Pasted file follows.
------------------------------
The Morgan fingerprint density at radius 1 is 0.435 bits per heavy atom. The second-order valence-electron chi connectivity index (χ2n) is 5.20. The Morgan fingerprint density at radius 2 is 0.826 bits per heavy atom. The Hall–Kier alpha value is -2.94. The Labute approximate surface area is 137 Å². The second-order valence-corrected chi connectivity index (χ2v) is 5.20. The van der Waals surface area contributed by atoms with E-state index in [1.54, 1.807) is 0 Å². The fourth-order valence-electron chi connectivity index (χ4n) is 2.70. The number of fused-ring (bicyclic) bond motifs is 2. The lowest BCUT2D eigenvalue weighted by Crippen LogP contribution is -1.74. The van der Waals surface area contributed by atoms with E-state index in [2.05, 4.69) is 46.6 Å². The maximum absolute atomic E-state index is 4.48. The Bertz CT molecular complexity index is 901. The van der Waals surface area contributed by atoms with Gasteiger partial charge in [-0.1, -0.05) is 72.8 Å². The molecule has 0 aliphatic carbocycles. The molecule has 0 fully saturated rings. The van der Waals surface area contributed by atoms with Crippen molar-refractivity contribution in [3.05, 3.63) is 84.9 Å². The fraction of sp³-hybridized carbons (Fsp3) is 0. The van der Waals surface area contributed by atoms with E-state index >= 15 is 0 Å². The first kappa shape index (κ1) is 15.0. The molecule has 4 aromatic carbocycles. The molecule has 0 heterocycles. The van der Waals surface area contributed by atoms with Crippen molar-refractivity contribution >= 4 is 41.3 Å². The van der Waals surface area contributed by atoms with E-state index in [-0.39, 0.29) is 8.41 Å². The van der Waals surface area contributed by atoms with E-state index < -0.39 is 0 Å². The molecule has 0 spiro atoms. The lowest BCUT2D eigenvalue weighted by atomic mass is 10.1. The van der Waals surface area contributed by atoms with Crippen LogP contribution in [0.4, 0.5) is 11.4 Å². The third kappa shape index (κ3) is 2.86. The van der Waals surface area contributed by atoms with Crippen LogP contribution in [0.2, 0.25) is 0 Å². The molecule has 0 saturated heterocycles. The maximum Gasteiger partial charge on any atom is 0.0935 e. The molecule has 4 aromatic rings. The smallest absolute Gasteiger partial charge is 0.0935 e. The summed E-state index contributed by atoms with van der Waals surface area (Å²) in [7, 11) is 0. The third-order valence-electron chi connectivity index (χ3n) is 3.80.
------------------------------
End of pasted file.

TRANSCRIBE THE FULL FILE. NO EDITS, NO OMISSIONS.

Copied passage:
The Morgan fingerprint density at radius 1 is 0.435 bits per heavy atom. The second-order valence-electron chi connectivity index (χ2n) is 5.20. The Morgan fingerprint density at radius 2 is 0.826 bits per heavy atom. The Hall–Kier alpha value is -2.94. The Labute approximate surface area is 137 Å². The second-order valence-corrected chi connectivity index (χ2v) is 5.20. The van der Waals surface area contributed by atoms with E-state index in [1.54, 1.807) is 0 Å². The fourth-order valence-electron chi connectivity index (χ4n) is 2.70. The number of fused-ring (bicyclic) bond motifs is 2. The lowest BCUT2D eigenvalue weighted by Crippen LogP contribution is -1.74. The van der Waals surface area contributed by atoms with E-state index in [2.05, 4.69) is 46.6 Å². The maximum absolute atomic E-state index is 4.48. The Bertz CT molecular complexity index is 901. The van der Waals surface area contributed by atoms with Gasteiger partial charge in [-0.1, -0.05) is 72.8 Å². The molecule has 0 aliphatic carbocycles. The molecule has 0 fully saturated rings. The van der Waals surface area contributed by atoms with Crippen molar-refractivity contribution in [3.05, 3.63) is 84.9 Å². The fraction of sp³-hybridized carbons (Fsp3) is 0. The van der Waals surface area contributed by atoms with E-state index >= 15 is 0 Å². The first kappa shape index (κ1) is 15.0. The molecule has 4 aromatic carbocycles. The molecule has 0 heterocycles. The van der Waals surface area contributed by atoms with Crippen molar-refractivity contribution >= 4 is 41.3 Å². The van der Waals surface area contributed by atoms with E-state index in [-0.39, 0.29) is 8.41 Å². The van der Waals surface area contributed by atoms with E-state index < -0.39 is 0 Å². The molecule has 0 spiro atoms. The lowest BCUT2D eigenvalue weighted by atomic mass is 10.1. The van der Waals surface area contributed by atoms with Crippen LogP contribution in [0.4, 0.5) is 11.4 Å². The third kappa shape index (κ3) is 2.86. The van der Waals surface area contributed by atoms with Crippen LogP contribution in [0.2, 0.25) is 0 Å². The molecule has 0 saturated heterocycles. The maximum Gasteiger partial charge on any atom is 0.0935 e. The molecule has 4 aromatic rings. The smallest absolute Gasteiger partial charge is 0.0935 e. The summed E-state index contributed by atoms with van der Waals surface area (Å²) in [7, 11) is 0. The third-order valence-electron chi connectivity index (χ3n) is 3.80.